Tuesday, January 24, 2017


By Chuck Graham, TucsonStage.com


Ruben C. Gonzalez portrays the desperation of young men and women living on the border in "La Esquinita USA."

Playwright and actor Ruben C. Gonzalez puts his purpose right up front – to end the suffering of the children. But not the little children Jesus talks about.

The big children, the muscular teens burned out on drugs, the seductive teens having babies before they are old enough to drive a car to the Emergency Room. Those children.

Gonzalez comes straight from the famed El Teatro Campesino movement, which he joined 25 years ago. His rich theatrical background includes an MFA in Dramatic Ats from the University of California, Davis.

Now Gonzalez brings his own solo performance of “La Esquinita USA,” directed by El Teatro Campesino's producing artistic director Kinan Valdez, to Arizona Theatre Company. They are telling stories based on the real kids Gonzalez knew while working as a substitute school teacher in Southeast Los Angeles.

Without anger or any political agenda Gonzalez acts out the sad tales of several lost adolescents who never asked to be born, adrift in the dying town of Esquinta – a southwestern border place where most everybody is brown or black and lots of people get nicknames like Lencho, Animal, Sleepy, Tweeker, Skinny Black and Wilo.

There's also one named Sunshine who isn't sunny. All their stories are quite bleak, reminiscent of Charles Dicken's recollections from London's bleak underbelly in a different century. But their suffering is the same.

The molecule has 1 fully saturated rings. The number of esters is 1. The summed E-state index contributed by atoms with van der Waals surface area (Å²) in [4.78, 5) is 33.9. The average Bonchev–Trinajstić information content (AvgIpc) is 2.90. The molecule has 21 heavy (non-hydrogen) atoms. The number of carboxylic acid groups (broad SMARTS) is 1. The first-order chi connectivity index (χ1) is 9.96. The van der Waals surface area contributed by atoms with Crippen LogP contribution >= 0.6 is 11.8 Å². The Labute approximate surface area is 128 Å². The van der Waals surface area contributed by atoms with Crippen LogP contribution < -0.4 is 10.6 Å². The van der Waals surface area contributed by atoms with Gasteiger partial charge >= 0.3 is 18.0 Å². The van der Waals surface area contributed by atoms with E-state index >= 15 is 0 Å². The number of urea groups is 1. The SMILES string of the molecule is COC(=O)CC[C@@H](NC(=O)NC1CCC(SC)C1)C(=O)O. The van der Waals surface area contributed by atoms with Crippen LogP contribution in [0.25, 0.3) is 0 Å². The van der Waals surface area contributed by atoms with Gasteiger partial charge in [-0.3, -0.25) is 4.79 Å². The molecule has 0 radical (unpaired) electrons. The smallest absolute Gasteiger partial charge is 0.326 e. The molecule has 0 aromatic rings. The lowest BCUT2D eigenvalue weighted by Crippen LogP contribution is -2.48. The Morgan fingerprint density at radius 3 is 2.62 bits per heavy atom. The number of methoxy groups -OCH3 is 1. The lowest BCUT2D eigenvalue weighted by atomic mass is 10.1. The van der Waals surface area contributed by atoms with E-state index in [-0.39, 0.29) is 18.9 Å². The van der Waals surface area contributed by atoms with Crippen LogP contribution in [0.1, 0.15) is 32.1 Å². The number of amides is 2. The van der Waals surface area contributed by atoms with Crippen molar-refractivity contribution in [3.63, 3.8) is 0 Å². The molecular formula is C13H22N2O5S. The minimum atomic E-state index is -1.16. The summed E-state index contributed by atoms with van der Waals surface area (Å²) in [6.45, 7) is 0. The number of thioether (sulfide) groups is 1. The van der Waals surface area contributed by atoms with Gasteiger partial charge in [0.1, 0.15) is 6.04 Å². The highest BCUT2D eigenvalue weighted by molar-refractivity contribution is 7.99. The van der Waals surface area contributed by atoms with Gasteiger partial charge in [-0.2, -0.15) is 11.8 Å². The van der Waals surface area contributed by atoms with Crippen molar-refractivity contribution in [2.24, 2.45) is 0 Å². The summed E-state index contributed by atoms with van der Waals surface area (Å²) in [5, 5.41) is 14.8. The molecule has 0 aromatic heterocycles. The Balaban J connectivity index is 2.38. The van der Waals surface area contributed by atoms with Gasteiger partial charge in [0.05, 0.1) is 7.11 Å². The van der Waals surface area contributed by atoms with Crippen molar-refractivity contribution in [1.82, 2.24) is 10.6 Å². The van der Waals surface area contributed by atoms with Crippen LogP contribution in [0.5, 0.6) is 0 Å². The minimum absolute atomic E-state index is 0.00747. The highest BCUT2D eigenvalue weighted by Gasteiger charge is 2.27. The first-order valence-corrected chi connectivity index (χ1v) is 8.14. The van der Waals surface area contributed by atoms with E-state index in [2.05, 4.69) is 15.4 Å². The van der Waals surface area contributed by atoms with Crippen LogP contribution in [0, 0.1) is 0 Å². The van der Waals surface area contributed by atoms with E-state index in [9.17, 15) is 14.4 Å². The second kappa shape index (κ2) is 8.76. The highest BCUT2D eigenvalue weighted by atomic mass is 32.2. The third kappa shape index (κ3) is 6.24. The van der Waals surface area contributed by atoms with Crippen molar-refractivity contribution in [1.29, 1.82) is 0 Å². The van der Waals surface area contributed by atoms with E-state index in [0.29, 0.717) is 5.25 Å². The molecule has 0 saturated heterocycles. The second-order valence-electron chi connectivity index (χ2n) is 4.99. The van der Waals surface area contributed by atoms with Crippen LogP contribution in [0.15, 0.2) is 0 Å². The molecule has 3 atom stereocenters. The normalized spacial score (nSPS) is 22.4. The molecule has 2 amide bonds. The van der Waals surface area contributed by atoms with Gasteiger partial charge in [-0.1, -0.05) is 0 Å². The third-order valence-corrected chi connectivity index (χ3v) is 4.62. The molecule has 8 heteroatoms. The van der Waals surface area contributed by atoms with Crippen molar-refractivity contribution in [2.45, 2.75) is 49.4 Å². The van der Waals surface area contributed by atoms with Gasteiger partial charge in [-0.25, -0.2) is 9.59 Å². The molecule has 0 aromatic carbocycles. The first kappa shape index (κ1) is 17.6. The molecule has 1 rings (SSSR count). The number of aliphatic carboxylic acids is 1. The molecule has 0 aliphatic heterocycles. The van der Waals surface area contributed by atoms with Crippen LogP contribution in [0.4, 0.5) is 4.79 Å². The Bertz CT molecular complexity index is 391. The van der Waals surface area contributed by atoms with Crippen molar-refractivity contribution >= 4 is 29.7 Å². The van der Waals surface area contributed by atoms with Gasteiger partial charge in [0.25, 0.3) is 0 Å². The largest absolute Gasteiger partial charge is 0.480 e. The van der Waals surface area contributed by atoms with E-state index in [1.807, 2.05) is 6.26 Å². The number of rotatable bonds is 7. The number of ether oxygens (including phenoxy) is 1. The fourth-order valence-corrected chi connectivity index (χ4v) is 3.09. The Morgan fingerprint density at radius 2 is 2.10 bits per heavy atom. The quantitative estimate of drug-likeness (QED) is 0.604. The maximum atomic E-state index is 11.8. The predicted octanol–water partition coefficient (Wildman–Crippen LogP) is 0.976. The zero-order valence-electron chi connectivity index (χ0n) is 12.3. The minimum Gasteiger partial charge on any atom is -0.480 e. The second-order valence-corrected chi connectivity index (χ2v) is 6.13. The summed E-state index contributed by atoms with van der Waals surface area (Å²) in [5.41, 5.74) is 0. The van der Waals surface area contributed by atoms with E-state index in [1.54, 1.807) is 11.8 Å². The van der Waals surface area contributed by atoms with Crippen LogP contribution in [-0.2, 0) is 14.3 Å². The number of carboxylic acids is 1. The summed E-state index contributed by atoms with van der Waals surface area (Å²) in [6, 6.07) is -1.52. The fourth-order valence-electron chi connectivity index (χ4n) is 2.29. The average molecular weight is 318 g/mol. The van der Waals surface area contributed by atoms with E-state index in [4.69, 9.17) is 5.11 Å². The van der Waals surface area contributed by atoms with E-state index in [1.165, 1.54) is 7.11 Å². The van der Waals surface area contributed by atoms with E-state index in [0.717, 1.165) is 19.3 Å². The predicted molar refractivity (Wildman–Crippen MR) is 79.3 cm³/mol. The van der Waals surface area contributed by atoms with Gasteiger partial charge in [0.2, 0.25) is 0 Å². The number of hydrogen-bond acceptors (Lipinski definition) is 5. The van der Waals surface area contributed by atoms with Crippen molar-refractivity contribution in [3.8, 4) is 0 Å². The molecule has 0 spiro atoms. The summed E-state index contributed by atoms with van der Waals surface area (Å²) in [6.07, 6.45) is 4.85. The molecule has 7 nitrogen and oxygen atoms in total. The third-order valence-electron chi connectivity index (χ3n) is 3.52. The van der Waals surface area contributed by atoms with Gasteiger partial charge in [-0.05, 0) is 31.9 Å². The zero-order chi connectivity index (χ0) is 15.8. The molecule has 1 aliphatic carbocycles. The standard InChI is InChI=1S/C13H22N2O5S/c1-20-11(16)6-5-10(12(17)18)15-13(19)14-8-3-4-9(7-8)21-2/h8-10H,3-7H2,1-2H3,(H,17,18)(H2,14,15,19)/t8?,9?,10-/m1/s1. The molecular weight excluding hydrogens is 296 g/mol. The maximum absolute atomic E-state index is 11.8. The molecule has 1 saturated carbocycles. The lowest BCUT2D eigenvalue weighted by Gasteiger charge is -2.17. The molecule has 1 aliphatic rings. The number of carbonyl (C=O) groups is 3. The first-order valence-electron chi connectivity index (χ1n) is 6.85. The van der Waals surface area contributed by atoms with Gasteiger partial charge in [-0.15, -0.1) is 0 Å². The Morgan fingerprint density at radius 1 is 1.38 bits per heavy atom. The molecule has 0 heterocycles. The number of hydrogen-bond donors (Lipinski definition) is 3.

We are all too familiar with the modern elements of teenage self-destruction, the anger and helplessness. The single mothers with four children, working two or three jobs just to pay for rent and groceries. Haggard mothers too busy to plant the seeds of dreams in their own youngsters, simply because “there was too much on her plate, or not enough.”

Using a few props and shifts in lighting, Gonzalez plays a dozen characters remembered by Lencho, the narrator. Central among them is Daniel, in pain as his crystal meth wears off and in a panic because he can't get any more crystal meth until his dealer gets paid $300.

As young Daniel struggles through this predicament, frequently interrupted by cell phone calls – some desperate, some frantic – we meet the others in his ruptured life.

The dramatic set design by Regina Garcia is full of junked out trash cans and discarded tires, dominated by a massive chain link fence and the grime of depression.

Theirs are the forgotten towns and invisible lives we always try not to think about. What Gonzalez does is remind us in a caring way that all these dark and troubled adolescents turned into junkies and criminals used to be bright eyed and happy little tots, full of optimism and eager to learn about their world, without having any idea how heartless the world actually is outside their mothers' kitchens.

If nothing else you should leave “La Esquinita USA” a more compassionate person, remembering those rude and intimidating young adults you see from afar didn't mean to grow up that way. This isn't the personality they wanted, nor the experience they sought.

Gonzalez doesn't offer any solution. The problem is so bad, the solution feels like a long way off. But surely the first step for all of us on this difficult journey must begin with compassion. It has to.

“La Esquinita USA” runs through Feb. 4, with performances at various times in the Temple of Music and Art, 330 S. Scott Ave. Tickets are $30-$75. For details and reservations, 622-2823, or visit arizonatheatre.org


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